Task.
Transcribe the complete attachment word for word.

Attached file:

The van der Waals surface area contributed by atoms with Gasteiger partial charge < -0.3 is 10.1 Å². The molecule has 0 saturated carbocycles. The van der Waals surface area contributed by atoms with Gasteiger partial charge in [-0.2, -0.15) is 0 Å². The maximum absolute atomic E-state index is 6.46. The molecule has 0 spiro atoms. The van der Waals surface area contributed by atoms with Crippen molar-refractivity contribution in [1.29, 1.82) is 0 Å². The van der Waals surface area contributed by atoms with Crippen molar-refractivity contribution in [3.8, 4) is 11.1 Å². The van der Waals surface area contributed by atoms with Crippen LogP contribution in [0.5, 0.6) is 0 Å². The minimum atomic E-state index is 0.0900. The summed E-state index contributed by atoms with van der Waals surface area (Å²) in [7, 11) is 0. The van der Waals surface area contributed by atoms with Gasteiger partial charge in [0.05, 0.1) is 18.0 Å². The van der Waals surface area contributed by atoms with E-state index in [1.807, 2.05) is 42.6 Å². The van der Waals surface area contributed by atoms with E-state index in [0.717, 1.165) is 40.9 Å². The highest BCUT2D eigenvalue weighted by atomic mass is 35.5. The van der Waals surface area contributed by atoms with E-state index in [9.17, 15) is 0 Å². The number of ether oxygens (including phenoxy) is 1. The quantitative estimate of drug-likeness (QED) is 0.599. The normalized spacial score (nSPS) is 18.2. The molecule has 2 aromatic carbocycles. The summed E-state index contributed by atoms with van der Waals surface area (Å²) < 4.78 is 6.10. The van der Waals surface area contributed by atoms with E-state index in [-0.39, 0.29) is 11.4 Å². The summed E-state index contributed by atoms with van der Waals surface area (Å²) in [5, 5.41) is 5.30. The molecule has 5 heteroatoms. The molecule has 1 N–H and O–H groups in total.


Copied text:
The van der Waals surface area contributed by atoms with Gasteiger partial charge < -0.3 is 10.1 Å². The molecule has 0 saturated carbocycles. The van der Waals surface area contributed by atoms with Gasteiger partial charge in [-0.2, -0.15) is 0 Å². The maximum absolute atomic E-state index is 6.46. The molecule has 0 spiro atoms. The van der Waals surface area contributed by atoms with Crippen molar-refractivity contribution in [1.29, 1.82) is 0 Å². The van der Waals surface area contributed by atoms with Crippen molar-refractivity contribution in [3.8, 4) is 11.1 Å². The van der Waals surface area contributed by atoms with Crippen LogP contribution in [0.5, 0.6) is 0 Å². The minimum atomic E-state index is 0.0900. The summed E-state index contributed by atoms with van der Waals surface area (Å²) in [7, 11) is 0. The van der Waals surface area contributed by atoms with Gasteiger partial charge in [0.05, 0.1) is 18.0 Å². The van der Waals surface area contributed by atoms with E-state index in [1.807, 2.05) is 42.6 Å². The van der Waals surface area contributed by atoms with E-state index in [0.717, 1.165) is 40.9 Å². The highest BCUT2D eigenvalue weighted by atomic mass is 35.5. The van der Waals surface area contributed by atoms with E-state index in [9.17, 15) is 0 Å². The number of ether oxygens (including phenoxy) is 1. The quantitative estimate of drug-likeness (QED) is 0.599. The normalized spacial score (nSPS) is 18.2. The molecule has 2 aromatic carbocycles. The summed E-state index contributed by atoms with van der Waals surface area (Å²) < 4.78 is 6.10. The van der Waals surface area contributed by atoms with E-state index in [-0.39, 0.29) is 11.4 Å². The summed E-state index contributed by atoms with van der Waals surface area (Å²) in [5, 5.41) is 5.30. The molecule has 5 heteroatoms. The molecule has 1 N–H and O–H groups in total.